Department of State FY 2020 Budget Request
Secretary of State
Chairman Graham, Ranking Member Leahy, distinguished members of the subcommittee:
I won’t read my entire statement, but I do have a few minutes, so I want to just walk through now two years in the administration. I am now nine days short of one year my time as Secretary of State.
CHAIRMAN GRAHAM: The longest-serving member of the government, right? (Laughter.)
SECRETARY POMPEO: Reclaiming my time.
When the Trump Administration first took office, the United States of America faced a series of threats.
We faced a China that wanted to spread its model of economic corruption, increase its military power, and perfect its Orwellian control of populations.
We faced in Iran a revolutionary regime that wanted to dominate the Middle East, and had a guaranteed pathway to nuclear weapons, following a truly bad nuclear deal.
We faced a Russia that had invaded Ukraine and had captured Crimea.
We faced a North Korean nuclear and missile proliferation threat.
We faced a terror threat that spanned continents.
And we faced petty dictators in the world, like Maduro in Venezuela, and Assad in Syria.
The Trump administration has recognized the seriousness of these challenges, and we have responded. I’d like to take a few moments to talk about how we’ve approached this. We think this has truly benefited the American people and their security.
First, the Trump administration sees the world as it is, not as we wish it to be. We have leveled with the American people and our friends and partners about the threats that we face. This honesty has produced growing bipartisan consensus on Capitol Hill about the need to confront Chinese aggression.
It produced a unanimous consensus inside of NATO that arms control agreements like the INF Treaty are worthless if only one party adheres to its terms. It produced broad international support for the brave people of Venezuela.
Basing policy on reality, we recognized Jerusalem as Israel’s capital, and we recognized Israel’s sovereignty over the Golan Heights. It’s why the State Department designated the Islamic Revolutionary Guard Corps a terror organization on Monday. We must recognize reality.
Second, we have used creative diplomacy to build coalitions to confront our enemies – because we neither can nor should do everything ourselves. We convinced our NATO allies to spend significantly more on their own defense.
We rallied the Defeat ISIS coalition, a coalition of over 80 countries, to dismantle the caliphate in Iraq and in Syria.
In Warsaw we convened more than 60 countries to discuss the common threats and shared opportunities in the Middle East that included Arab and Israeli leaders talking to one another. We’re getting the Middle East Strategic Alliance off the ground. We built the Indo-Pacific Strategy to do a real pivot to Asia. We have supported our hemispheric partners in the OAS and Lima Group as they work to support the Venezuelan people.
And we forged a global coalition at the United Nations to impose the toughest-ever sanctions on North Korea.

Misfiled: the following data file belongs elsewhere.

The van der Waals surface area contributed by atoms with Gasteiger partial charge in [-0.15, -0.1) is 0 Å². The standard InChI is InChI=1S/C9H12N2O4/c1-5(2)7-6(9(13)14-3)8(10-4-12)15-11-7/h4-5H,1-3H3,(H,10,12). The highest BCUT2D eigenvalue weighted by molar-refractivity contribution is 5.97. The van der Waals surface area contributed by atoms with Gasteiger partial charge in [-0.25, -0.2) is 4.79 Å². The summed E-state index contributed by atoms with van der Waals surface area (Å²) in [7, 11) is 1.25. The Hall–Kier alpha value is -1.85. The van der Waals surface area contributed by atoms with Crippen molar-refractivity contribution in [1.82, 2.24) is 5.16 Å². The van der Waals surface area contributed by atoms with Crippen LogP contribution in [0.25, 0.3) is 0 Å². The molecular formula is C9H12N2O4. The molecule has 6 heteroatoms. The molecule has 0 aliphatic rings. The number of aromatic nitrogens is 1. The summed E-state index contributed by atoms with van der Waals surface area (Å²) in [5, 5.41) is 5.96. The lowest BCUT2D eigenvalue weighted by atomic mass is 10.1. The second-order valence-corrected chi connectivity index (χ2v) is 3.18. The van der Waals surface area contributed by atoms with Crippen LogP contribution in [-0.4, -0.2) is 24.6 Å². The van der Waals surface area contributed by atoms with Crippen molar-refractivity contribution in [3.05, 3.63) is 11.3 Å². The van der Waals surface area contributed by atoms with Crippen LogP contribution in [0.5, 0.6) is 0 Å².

Third, we are focused on outcomes. This administration promised to dismantle the ISIS caliphate, and we’ve done it. We promised to confront China for its trade practices and call them out on human rights violations, and we’ve done it. We promised to exit the Iran nuclear deal to exert pressure on Tehran to change its murderous ways; we’ve done that, too.
We are working every day to protect our citizens at home and abroad, and advance American prosperity and values, and to support our allies and partners overseas.
Finally, when I first became Secretary, I promised to put diplomacy at the forefront of defending U.S. national security and advancing our interests. I think I’ve done that, too.
Here’s what’s happened in my 11-plus months:
We lifted the hiring freeze for family members as well. This was a no-brainer. We brought 2,000 family members who are eligible for employment back on to our team.
Promotion rates in the Foreign Service, which were cut in 2017 across the board by 40 or 50 percent, are now growing again.
New Foreign Service Officer and Foreign Service Specialist classes are beginning.
Fifty-five senior leaders have been confirmed by the Senate since my first day. Thank you for that. More to follow, I hope.
I am holding small group events all across the world, including here in Washington. I call them “Meet with Mike.” My team can hear from me. We listen to many, many voices directly.
And back in the States I’ve traveled some to tell the State Department story here in America to convince Americans why diplomacy matters. I’ve also been recruiting.
And at my recommendation, the President and the Senate recognized four individuals to become career ambassadors: David Hale, Phil Goldberg, Michele Sisons, and Dan Smith. The rest of our team knows that these are people that we can all look up to.
There’s much more to say, but I’ll end here. I look forward to discussing the administration’s foreign policy and the $40 billion budget request for State Department and USAID for 2020. And with that, I look forward to your questions.